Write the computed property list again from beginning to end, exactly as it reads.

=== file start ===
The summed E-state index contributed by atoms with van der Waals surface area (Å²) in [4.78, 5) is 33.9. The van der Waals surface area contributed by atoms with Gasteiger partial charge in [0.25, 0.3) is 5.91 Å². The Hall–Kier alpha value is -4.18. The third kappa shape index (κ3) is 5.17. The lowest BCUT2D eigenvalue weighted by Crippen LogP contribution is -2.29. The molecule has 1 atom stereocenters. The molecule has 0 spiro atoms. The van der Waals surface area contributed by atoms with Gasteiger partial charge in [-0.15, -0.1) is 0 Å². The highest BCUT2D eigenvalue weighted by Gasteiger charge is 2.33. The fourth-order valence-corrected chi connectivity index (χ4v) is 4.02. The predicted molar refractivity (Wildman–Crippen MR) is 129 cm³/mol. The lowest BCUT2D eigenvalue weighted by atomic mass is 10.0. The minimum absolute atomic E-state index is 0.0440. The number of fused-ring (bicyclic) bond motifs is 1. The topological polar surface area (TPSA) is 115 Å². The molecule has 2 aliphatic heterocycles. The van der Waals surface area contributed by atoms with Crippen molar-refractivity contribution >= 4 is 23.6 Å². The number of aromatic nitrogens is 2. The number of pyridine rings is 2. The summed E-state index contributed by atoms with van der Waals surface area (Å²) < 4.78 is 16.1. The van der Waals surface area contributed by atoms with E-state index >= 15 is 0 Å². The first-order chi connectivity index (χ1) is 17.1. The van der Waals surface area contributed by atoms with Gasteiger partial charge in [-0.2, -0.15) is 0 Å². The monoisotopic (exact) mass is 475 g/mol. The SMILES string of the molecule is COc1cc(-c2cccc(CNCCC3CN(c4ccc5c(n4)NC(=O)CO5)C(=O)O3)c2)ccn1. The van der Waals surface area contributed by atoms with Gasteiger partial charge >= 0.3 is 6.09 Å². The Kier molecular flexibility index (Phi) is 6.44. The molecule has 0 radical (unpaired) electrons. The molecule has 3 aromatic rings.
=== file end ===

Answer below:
The summed E-state index contributed by atoms with van der Waals surface area (Å²) in [4.78, 5) is 33.9. The van der Waals surface area contributed by atoms with Gasteiger partial charge in [0.25, 0.3) is 5.91 Å². The Hall–Kier alpha value is -4.18. The third kappa shape index (κ3) is 5.17. The lowest BCUT2D eigenvalue weighted by Crippen LogP contribution is -2.29. The molecule has 1 atom stereocenters. The molecule has 0 spiro atoms. The van der Waals surface area contributed by atoms with Gasteiger partial charge in [-0.15, -0.1) is 0 Å². The highest BCUT2D eigenvalue weighted by Gasteiger charge is 2.33. The fourth-order valence-corrected chi connectivity index (χ4v) is 4.02. The predicted molar refractivity (Wildman–Crippen MR) is 129 cm³/mol. The lowest BCUT2D eigenvalue weighted by atomic mass is 10.0. The minimum absolute atomic E-state index is 0.0440. The number of fused-ring (bicyclic) bond motifs is 1. The topological polar surface area (TPSA) is 115 Å². The molecule has 2 aliphatic heterocycles. The van der Waals surface area contributed by atoms with Crippen molar-refractivity contribution >= 4 is 23.6 Å². The number of aromatic nitrogens is 2. The number of pyridine rings is 2. The summed E-state index contributed by atoms with van der Waals surface area (Å²) < 4.78 is 16.1. The van der Waals surface area contributed by atoms with E-state index >= 15 is 0 Å². The first-order chi connectivity index (χ1) is 17.1. The van der Waals surface area contributed by atoms with Gasteiger partial charge in [-0.2, -0.15) is 0 Å². The monoisotopic (exact) mass is 475 g/mol. The SMILES string of the molecule is COc1cc(-c2cccc(CNCCC3CN(c4ccc5c(n4)NC(=O)CO5)C(=O)O3)c2)ccn1. The van der Waals surface area contributed by atoms with Gasteiger partial charge >= 0.3 is 6.09 Å². The Kier molecular flexibility index (Phi) is 6.44. The molecule has 0 radical (unpaired) electrons. The molecule has 3 aromatic rings.